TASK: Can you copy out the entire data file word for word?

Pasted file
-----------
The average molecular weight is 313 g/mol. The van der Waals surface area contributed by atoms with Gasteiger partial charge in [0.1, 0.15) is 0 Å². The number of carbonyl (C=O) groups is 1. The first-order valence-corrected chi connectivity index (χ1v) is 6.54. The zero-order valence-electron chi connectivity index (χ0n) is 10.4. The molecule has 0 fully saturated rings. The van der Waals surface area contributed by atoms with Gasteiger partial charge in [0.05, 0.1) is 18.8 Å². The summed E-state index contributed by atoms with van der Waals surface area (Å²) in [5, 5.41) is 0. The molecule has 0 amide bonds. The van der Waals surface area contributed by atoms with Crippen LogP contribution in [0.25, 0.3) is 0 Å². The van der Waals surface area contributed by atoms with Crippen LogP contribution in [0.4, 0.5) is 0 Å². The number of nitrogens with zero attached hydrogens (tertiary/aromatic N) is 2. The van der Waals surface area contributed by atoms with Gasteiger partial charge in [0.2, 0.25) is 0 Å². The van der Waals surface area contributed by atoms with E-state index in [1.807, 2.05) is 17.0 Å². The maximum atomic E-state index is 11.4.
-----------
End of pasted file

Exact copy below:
The average molecular weight is 313 g/mol. The van der Waals surface area contributed by atoms with Gasteiger partial charge in [0.1, 0.15) is 0 Å². The number of carbonyl (C=O) groups is 1. The first-order valence-corrected chi connectivity index (χ1v) is 6.54. The zero-order valence-electron chi connectivity index (χ0n) is 10.4. The molecule has 0 fully saturated rings. The van der Waals surface area contributed by atoms with Gasteiger partial charge in [0.05, 0.1) is 18.8 Å². The summed E-state index contributed by atoms with van der Waals surface area (Å²) in [5, 5.41) is 0. The molecule has 0 amide bonds. The van der Waals surface area contributed by atoms with Crippen LogP contribution in [0.25, 0.3) is 0 Å². The van der Waals surface area contributed by atoms with Crippen LogP contribution in [0.4, 0.5) is 0 Å². The number of nitrogens with zero attached hydrogens (tertiary/aromatic N) is 2. The van der Waals surface area contributed by atoms with Gasteiger partial charge in [0.2, 0.25) is 0 Å². The van der Waals surface area contributed by atoms with E-state index in [1.807, 2.05) is 17.0 Å². The maximum atomic E-state index is 11.4.